Indexed ranking

This document describes the current strategies used in Sourcegraph to rank results.

Note: this is an area of active research and is subject to change.

Streaming note

We are streaming based internally. However, this does not mean we can't do ranking. We have buffers in several layers which collect results and based on heuristics send out the buffered results in a ranked order. Additionally when creating indexes we lay out files and repositories such that we search more important files and repositories first. This means when streaming we receive likely more important results first.

When searching in general there are limits you hit before you inspect the full corpus of code. These limits are usually time or result based. As such searching more important code first is a normal strategy employed such that the candidate documents are more likely to be relevant.

Repository Ranking

We sort results bucketed by repositories. We then sort those buckets based on repository priority. So any ranking based on file contents or query only happens within those buckets.

The repository priority is the number of stars a repository has received. Additionally an admin can adjust the priority of a repository via configuration.

This has the downside of a poor result in a highly ranked repository will appear before a good result in a poorly ranked repository. The upside is normally it does the right thing and leads to more deterministic ordering in results.

Result Ranking

Zoekt ranks documents before storing them in the index. It uses this rank to ensure more important documents are searched first. The current heuristic signals in order of importance:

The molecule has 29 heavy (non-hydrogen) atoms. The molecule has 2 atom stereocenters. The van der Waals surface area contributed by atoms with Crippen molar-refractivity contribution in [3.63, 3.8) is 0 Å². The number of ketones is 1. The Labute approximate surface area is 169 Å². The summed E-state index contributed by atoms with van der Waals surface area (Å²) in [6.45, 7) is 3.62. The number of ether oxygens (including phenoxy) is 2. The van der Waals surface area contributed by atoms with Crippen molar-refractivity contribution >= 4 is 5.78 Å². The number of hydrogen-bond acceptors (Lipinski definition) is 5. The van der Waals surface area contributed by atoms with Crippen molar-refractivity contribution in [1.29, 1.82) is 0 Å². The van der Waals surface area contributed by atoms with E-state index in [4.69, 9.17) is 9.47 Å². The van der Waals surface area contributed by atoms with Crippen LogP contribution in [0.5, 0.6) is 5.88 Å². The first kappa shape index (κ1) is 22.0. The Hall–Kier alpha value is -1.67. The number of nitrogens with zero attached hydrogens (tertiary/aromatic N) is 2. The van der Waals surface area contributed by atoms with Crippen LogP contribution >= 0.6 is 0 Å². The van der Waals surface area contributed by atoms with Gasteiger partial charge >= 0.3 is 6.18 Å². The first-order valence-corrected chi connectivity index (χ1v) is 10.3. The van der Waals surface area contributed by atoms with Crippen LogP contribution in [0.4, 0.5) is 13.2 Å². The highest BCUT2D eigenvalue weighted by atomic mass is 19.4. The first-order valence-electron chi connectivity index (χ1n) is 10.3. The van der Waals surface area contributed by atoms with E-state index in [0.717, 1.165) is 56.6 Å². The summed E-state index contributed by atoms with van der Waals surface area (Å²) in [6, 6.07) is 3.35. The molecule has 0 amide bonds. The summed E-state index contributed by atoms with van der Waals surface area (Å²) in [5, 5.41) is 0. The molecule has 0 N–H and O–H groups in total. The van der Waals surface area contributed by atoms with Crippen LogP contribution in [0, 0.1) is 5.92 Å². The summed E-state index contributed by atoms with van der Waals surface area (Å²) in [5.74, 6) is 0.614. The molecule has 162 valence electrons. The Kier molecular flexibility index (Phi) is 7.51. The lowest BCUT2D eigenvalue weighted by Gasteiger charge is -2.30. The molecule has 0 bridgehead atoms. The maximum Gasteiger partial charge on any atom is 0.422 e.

• down rank generated code :: This code is usually the least interesting in results.
  • down rank vendored code :: Developers are normally looking for code written by their organisation.
  • down rank test code :: Developers normally prefer results in non-test code over test code.
  • up rank files with lots of symbols :: These files are usually edited a lot.
  • up rank small files :: if you have similiar symbol levels, prefer the shorter file.
  • up rank short names :: The closer to the project root the likely more important you are.
  • up rank branch count :: if the same document appears on multiple branches its likely more important.

This ranking is used to decide the order we search the documents, so is most important when hitting limits. However, the order of documents is used as a signal when ranking so is used to distingiush similar looking results in different files. IE a match for the symbol MyClass for the query MyClass will be ranked higher in normal code vs test code.

Zoekt creates a score for a match based on a few heuristics. In order of importance:

  • Is your match a symbol. eg exactly matching the name of a class.
  • Is your match at the start or end of a symbol. eg you search Foo is better than Bar for a class called FooBarBaz.
  • Is your match partially in a symbol. Symbols are a sign of something important, so any overlap is better than none.
  • Word match on any text. eg ranking is better than rank for the text search result ranking.
  • Partial word match. eg rank is better than ank for the text search result ranking.

These are the main inputs for deciding the rank of a match. There is some minor signals based on the file rank (described at the start of the section), the number of matches in a file, etc. These are used more as tiebreaking, where the above ranking is close.